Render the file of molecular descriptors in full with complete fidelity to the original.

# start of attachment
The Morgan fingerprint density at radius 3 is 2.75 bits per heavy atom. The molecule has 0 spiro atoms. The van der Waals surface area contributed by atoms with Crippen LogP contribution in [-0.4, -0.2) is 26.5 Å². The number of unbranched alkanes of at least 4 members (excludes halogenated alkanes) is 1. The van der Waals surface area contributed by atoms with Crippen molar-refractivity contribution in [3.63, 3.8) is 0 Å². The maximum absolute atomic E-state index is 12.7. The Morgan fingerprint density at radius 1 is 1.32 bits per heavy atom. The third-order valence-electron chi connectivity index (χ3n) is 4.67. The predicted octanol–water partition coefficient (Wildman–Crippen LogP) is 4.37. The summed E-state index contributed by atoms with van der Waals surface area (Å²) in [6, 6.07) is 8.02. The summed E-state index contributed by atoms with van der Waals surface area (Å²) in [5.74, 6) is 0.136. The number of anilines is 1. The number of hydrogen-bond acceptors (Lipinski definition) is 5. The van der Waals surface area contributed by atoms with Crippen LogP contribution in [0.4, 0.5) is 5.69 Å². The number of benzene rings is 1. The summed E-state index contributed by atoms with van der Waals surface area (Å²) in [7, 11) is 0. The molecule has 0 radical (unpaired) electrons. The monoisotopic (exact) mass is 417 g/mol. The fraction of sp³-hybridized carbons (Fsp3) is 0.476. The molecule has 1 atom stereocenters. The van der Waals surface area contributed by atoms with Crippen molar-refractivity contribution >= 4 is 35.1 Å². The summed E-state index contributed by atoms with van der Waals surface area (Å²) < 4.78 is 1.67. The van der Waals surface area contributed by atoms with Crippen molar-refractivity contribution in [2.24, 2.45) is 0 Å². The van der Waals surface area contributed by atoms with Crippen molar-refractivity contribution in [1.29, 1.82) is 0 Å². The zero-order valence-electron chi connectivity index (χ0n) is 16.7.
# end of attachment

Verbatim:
The Morgan fingerprint density at radius 3 is 2.75 bits per heavy atom. The molecule has 0 spiro atoms. The van der Waals surface area contributed by atoms with Crippen LogP contribution in [-0.4, -0.2) is 26.5 Å². The number of unbranched alkanes of at least 4 members (excludes halogenated alkanes) is 1. The van der Waals surface area contributed by atoms with Crippen molar-refractivity contribution in [3.63, 3.8) is 0 Å². The maximum absolute atomic E-state index is 12.7. The Morgan fingerprint density at radius 1 is 1.32 bits per heavy atom. The third-order valence-electron chi connectivity index (χ3n) is 4.67. The predicted octanol–water partition coefficient (Wildman–Crippen LogP) is 4.37. The summed E-state index contributed by atoms with van der Waals surface area (Å²) in [6, 6.07) is 8.02. The summed E-state index contributed by atoms with van der Waals surface area (Å²) in [5.74, 6) is 0.136. The number of anilines is 1. The number of hydrogen-bond acceptors (Lipinski definition) is 5. The van der Waals surface area contributed by atoms with Crippen LogP contribution in [0.4, 0.5) is 5.69 Å². The number of benzene rings is 1. The summed E-state index contributed by atoms with van der Waals surface area (Å²) in [7, 11) is 0. The molecule has 0 radical (unpaired) electrons. The monoisotopic (exact) mass is 417 g/mol. The fraction of sp³-hybridized carbons (Fsp3) is 0.476. The molecule has 1 atom stereocenters. The van der Waals surface area contributed by atoms with Crippen molar-refractivity contribution >= 4 is 35.1 Å². The summed E-state index contributed by atoms with van der Waals surface area (Å²) < 4.78 is 1.67. The van der Waals surface area contributed by atoms with Crippen molar-refractivity contribution in [2.24, 2.45) is 0 Å². The van der Waals surface area contributed by atoms with Crippen molar-refractivity contribution in [1.29, 1.82) is 0 Å². The zero-order valence-electron chi connectivity index (χ0n) is 16.7.